The firm needed something that would evoke a feeling rather than just be overtly content driven. They wanted images that conveyed their philosophy, approach, and goals using a series of words that would be put together an informative, quality promotional package in the form of a brochure. They also wanted the series to focus around a ‘circle’ theme. A circle being a powerful symbol of life, unity, and process—all elements that Riddell Williams strives to exemplify through their practice. The firm provides services to national and international companies who have very high-end clients, so an impressive presentation in marketing is crucial. Lorraine tells us that it was a great job for her since it stretched her as a conceptual illustrator. And ever the evolving artist, she thrives off a challenge.
Stouffers is introducing a new line of foods for their Institutional Line. They developed 2 lines; a high end menu and a “comfort” food menu. The design group for Stouffers, Deep Group, challenged Lorraine Tuson to help them develop a brand for this line that will be used on all their print promotions. The illustrations would provide a backdrop and function on a decorative level to provide a cohesive message for each line. Being a firm that strives to always look at art in a unique way, they needed something to compliment the photography and give it an extra level of interest and sophistication.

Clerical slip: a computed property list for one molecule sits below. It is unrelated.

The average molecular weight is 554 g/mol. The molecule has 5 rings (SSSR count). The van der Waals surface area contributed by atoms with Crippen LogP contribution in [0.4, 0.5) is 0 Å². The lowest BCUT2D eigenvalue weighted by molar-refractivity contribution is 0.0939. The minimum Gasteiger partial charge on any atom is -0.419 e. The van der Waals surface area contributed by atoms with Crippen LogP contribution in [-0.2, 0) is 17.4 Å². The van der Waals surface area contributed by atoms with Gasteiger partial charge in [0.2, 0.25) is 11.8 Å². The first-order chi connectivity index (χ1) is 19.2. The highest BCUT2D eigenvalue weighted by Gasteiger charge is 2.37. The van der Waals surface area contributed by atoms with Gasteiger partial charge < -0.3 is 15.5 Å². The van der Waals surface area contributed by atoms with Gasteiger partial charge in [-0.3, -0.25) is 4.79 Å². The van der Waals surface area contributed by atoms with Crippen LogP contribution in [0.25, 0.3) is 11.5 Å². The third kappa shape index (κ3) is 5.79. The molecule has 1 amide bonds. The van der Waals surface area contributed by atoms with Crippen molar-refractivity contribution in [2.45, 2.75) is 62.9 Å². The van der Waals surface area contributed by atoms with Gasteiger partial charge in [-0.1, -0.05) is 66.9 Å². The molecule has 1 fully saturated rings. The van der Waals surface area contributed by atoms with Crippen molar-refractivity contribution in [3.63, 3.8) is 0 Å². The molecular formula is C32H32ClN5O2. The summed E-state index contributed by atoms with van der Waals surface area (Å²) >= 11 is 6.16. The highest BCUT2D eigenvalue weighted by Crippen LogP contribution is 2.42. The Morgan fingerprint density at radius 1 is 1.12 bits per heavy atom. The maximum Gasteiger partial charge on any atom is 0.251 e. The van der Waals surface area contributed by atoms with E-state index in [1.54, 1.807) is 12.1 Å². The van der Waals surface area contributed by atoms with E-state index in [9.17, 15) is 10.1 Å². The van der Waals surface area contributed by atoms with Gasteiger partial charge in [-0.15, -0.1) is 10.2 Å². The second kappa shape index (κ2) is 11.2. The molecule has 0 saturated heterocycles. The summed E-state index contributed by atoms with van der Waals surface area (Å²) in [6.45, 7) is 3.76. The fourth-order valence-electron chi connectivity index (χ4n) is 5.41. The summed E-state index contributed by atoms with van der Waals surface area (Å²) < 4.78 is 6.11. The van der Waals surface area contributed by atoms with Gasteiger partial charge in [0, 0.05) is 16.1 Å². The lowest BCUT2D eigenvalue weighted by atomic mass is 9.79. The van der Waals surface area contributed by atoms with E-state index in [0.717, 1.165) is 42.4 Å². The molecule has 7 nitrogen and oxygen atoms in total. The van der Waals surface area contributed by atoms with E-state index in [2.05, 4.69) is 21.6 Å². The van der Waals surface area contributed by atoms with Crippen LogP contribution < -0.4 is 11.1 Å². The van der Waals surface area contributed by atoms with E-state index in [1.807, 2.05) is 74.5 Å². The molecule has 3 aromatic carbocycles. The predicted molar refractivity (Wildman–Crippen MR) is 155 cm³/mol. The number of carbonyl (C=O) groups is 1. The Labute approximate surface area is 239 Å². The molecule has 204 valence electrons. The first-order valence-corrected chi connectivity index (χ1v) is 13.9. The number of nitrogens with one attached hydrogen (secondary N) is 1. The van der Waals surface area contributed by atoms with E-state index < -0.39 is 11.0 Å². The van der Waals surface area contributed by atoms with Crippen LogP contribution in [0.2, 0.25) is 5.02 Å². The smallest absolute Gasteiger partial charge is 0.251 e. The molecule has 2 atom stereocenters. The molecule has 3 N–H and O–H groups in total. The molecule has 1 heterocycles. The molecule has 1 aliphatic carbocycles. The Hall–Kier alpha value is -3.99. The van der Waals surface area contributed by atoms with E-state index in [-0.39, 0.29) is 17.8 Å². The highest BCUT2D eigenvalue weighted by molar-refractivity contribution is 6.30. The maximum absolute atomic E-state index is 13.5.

So Lorraine decided that simple graphic ideas of close cropping, varied composition, and a single color palette would open up a myriad of possibilities for this job. She also provided a large number of spot images for each section. For example, a fireplace for the ‘comfort’ food and a candlestick and candle for the artisan line. The quantity and variety of her ideas gave lots of options to play around with and ultimately, the spots were used in different colors and different sizes and placements. They provided some content and a lot of graphic appeal. To further meet the needs of this brief she worked only in black and white. A rare occurrence for her, but welcome nevertheless.
Lorraine explains, “It’s always great to collaborate with designers that have a vision of how to work outside the box with your imagery. Having a background in design I often see the potential for play and am always open for challenges. All ideas are welcome and the possibilities ultimately, are never ending.”